The deadly attack penultimate Sunday against security operatives at checkpoints along the ever-busy Port Harcourt-Owerri Road, in Port Harcourt, Rivers State suggests that the coordinated onslaught against security forces in the Southeast is spilling over to the Southsouth. Eight security officials, including two police officers were said to have been killed during the attack in Rivers State. The killings have prompted Rivers State Governor Nyesom Wike to ban people from entering or leaving the state at night.

His Akwa Ibom State counterpart, Governor Udom Emmanuel has also announced a ban on the use of motorcycles l from 10 p.m. to 6 a.m. daily. A motorcycle is one of the commonest means of transportation in the oil-rich state, especially in rural areas. The government’s decision appeared to have been prompted by the continuous attacks on security agencies in the state, with the latest being the killing of two police officers last Saturday during an attack on a police facility in Ikono Local Government Area.

In the last three months, no fewer than nine police officers have been killed and their vehicles burnt at security checkpoints by unknown gunmen in Essien Udim, Ika and Ikono local government areas. The perpetrators of the heinous attacks are suspected to be members of the proscribed IPOB, using its militia group, the ESN.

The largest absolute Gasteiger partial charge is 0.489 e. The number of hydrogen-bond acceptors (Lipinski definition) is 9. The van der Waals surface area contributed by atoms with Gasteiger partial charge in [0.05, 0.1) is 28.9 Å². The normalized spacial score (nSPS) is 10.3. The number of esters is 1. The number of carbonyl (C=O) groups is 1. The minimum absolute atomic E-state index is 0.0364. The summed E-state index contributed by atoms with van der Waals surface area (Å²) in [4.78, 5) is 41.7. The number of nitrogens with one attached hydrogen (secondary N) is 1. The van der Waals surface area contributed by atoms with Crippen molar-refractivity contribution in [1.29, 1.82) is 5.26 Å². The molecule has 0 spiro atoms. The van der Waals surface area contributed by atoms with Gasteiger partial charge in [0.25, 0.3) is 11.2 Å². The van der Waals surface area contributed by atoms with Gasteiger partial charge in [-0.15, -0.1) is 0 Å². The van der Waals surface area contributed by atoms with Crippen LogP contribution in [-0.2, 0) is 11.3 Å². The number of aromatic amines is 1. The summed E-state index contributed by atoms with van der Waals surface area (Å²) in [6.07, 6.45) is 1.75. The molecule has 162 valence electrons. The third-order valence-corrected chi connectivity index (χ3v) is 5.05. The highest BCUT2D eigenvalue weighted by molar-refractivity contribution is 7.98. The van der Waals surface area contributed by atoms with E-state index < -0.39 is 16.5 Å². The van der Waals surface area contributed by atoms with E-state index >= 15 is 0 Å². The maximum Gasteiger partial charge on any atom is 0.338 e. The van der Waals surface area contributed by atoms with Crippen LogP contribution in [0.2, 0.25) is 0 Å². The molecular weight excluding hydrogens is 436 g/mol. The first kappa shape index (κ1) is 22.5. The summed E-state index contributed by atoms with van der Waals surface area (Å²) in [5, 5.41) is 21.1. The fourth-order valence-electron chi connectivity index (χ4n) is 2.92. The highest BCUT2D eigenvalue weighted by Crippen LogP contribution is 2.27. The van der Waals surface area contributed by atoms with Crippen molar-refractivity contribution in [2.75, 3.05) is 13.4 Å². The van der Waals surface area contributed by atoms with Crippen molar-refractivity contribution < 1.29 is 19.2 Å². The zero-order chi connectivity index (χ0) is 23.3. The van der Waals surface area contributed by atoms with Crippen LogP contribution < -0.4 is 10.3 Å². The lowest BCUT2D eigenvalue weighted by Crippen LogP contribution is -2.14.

Poor policing is one of the factors aggravating the insecurity in the country at the moment. The ratio of policemen to the civilian population is well below what is required to maintain peace, going by the United Nations’ recommendations. There is also the lack of equipment, poor training, and the low morale of the average officer. In recent times, the Federal Government has been drafting the army to assist in maintaining security. But the military does not also have the number of men to cope with such increasing demands. Besides, military men are not trained for purposes of policing the country; they are trained to kill and do not have the temperament to deal with civilians.

 

Before the advent of the current spate of attacks, the Southsouth has been battling with its peculiar security challenges, such as sea piracy, pipeline vandalism, kidnapping, armed robbery, cultism, smuggling and pockets of other violent crimes common to littoral states. With the rate of unemployment and the sheer amount of ungoverned space in the region, insecurity is a thriving business.